Once you have established a firm foundation of effective communication in your family business you can focus on the second of the Three Cs—Collaboration.
Creating and fostering collaboration in a family organization goes a long way toward minimizing the dysfunction. A truly collaborative company respects our input, values ideas, and appropriately rewards contributions—things we all crave.
Collaboration means to work jointly or together. In its simplex form, collaboration is the relationship between multiple ideas that contribute to a better result or outcome for the business. Collaboration is the foundation of a high-performance approach within a family company.
Collaboration Is Not
Collaboration doesn’t mean consensus–general agreement and harmony. In fact, consensus is the antithesis of collaboration because meaningful, productive collaboration requires diversity of opinion and approach. Collaboration is based on working jointly toward common goals while respecting opposing views and engaging in respectful dialogue that values perspectives other than your own.
Capitalize on Diversity
Left to our own approach, the people we choose to collaborate with are people we know well, which can be deadly for developing new ideas. In order to leverage the power of collaboration, we must purposely seek out and welcome the divergent opinion and viewpoint.
Diversity is more than the color of someone’s skin or their ethnic background. Look around and consider the diversity that exists in your own family. Even though you may have been raised with similar values and beliefs, each family member comes with their own behaviors, motivators, experiences, capacities, and competencies. We are all gloriously unique in how we approach life and work!
Collaboration isn’t without its pitfalls. We need to be conscious of the challenges to working in a collaborative family company.
Over Doing It
There’s a reality that must be acknowledged—there can be too much collaboration! Collaboration can quickly become the brakes grinding advancement to a hard stop. When we try to collaborate on everything, we can find ourselves in endless meetings debating ideas rather than finding solutions.
It is important to focus collaborative efforts on projects that need a creative solution, rather than attempt to work on every detail of the day-to-day business. That is not to say that daily tasks won’t benefit from a team approach. Process analysis of small details can result in tremendous efficiency gains, but it’s critical that your collaboration efforts are focused on solving problems and don’t increase dysfunction or create inefficiency.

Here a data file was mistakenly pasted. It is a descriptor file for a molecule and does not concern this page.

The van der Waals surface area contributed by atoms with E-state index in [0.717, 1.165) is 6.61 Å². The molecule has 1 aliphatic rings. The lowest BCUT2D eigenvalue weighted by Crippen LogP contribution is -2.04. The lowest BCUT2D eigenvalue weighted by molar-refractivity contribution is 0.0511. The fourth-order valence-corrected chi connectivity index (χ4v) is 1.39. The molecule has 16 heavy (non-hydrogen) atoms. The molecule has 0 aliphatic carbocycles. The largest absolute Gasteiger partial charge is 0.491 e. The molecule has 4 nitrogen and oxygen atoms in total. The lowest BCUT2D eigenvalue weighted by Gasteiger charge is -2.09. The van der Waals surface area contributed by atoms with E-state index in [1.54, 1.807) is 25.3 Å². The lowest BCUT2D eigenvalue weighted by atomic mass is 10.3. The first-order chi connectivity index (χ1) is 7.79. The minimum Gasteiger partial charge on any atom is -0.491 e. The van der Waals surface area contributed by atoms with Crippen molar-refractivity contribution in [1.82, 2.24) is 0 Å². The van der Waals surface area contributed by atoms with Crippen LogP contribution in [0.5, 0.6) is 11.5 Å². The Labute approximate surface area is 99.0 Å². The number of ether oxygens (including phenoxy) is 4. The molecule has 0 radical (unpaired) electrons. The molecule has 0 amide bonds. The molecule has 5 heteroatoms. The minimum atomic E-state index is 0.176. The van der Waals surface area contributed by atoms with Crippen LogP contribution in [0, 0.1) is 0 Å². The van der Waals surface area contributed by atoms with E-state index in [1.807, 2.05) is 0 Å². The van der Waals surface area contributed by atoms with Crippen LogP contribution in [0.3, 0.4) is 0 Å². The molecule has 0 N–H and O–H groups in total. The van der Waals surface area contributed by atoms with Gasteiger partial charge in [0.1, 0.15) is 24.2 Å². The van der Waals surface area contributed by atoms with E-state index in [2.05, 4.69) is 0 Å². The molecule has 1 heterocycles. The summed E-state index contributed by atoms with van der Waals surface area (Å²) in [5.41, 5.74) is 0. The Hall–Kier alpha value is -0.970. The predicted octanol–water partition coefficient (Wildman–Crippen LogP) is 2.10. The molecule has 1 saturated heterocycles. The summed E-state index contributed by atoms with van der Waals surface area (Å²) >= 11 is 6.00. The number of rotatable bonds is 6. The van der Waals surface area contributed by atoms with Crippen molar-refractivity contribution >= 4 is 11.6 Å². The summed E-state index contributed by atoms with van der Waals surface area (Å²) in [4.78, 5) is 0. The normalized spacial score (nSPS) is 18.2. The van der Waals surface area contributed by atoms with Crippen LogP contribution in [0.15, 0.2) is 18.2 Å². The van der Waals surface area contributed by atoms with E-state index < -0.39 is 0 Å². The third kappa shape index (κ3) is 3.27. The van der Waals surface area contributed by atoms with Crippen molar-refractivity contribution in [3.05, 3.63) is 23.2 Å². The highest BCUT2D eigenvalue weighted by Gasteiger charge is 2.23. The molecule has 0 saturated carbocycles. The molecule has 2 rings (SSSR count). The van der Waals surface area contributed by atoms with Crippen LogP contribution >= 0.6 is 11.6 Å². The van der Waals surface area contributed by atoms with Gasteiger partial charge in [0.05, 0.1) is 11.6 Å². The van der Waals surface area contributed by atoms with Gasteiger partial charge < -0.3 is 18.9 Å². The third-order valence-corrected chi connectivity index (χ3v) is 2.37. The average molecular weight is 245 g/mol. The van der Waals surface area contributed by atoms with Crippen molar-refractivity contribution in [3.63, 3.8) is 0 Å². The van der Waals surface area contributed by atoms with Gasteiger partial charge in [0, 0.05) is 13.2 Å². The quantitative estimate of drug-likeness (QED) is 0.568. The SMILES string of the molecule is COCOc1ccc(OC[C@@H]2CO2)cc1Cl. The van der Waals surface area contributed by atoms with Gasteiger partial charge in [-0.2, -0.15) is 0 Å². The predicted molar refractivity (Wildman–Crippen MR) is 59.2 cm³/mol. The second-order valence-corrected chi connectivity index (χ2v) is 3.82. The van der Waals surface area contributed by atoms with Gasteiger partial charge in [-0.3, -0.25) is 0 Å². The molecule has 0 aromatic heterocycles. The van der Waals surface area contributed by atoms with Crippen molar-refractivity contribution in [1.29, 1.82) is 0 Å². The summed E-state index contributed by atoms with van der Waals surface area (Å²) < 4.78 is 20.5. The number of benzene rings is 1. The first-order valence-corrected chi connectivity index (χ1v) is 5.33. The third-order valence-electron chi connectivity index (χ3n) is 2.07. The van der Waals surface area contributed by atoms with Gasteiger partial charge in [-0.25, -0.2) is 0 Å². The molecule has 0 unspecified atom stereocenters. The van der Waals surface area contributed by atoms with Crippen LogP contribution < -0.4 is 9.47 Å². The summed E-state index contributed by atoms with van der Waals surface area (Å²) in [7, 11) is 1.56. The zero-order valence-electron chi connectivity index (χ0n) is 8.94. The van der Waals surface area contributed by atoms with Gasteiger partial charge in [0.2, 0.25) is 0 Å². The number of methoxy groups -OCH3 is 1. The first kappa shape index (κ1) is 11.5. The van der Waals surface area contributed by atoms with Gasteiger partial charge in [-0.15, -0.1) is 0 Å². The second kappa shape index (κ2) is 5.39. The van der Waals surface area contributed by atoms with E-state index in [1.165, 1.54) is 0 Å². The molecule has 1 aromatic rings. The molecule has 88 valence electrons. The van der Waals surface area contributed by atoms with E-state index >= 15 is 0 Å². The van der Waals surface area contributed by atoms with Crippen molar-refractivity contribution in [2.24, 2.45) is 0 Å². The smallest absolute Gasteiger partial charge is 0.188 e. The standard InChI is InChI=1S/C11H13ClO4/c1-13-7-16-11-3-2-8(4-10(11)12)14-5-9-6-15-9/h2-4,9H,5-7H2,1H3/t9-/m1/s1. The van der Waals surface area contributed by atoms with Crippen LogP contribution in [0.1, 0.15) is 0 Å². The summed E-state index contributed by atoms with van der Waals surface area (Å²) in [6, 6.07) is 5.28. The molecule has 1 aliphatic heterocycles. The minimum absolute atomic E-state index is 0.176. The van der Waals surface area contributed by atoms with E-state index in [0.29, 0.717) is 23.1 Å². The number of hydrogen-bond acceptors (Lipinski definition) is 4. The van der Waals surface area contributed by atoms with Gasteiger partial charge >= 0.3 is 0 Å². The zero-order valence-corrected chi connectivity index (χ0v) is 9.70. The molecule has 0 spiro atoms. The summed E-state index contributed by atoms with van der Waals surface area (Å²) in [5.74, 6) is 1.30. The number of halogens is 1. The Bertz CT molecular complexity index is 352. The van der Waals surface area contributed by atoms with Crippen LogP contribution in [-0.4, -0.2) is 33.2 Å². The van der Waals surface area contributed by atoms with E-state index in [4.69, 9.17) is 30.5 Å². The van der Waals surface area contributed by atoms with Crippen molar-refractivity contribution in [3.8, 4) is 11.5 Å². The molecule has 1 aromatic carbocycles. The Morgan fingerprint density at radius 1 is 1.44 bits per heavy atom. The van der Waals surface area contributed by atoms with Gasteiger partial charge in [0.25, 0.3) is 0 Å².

Disagreement does not Equal Disagreeable
The foundation of collaboration is discord and disagreement, but it is not okay to become disagreeable. When you become irritated or overwhelmed by negative emotion, take a mental step back and assess the situation. Is your irritation the result of something other than the current situation? Are you allowing family bias to influence your attitude?
I am often confused when otherwise bright people place self-interest ahead of a collaborative outcome. Yet many limit collaboration because it requires them to step outside of their bias; set aside their ego, and leave their emotional comfort zone.
Silos are not only collaboration killers, they can kill a company. For example, if a company’s manufacturing department finds a critical flaw in a part and no one tells sales to stop selling that part due to an organizational silo it could destroy the business.
Do Not Kill the Messenger
Trust and transparency are crucial to creating a collaborative organization. Few of us enjoy delivering bad news, and many of us won’t give bad news when we know that there is a “kill the messenger” culture in our company. Punitive behavior when someone brings bad news is the fastest way to destroy a person’s will to offer their opinions and ideas.
Make it About the We
Collaboration is about achieving results as a team. To maintain a collaborative culture we must prevent any one individual or group of collaborators from benefiting so much that others feel their inputs are being exploited.
Build a Culture of Collaboration
Building a culture of collaboration in a family company means taking the time to understand and inspire people. We must demonstrate that collaborators are vital to the organization.
The results of effective communication and a collaborative family company culture are cooperation, which is the topic of our next article.
Brent Patmos is the founder and President of Perpetual Development, Inc., an organizational performance company serving the exclusive needs of privately-held and family-owned business leaders. You can contact Brent via email: ContactPDI@perpetualdevelopment.com or by phone at 480-812-2200. You can follow Brent on twitter – @BrentPatmos and connect with him on LinkedIn.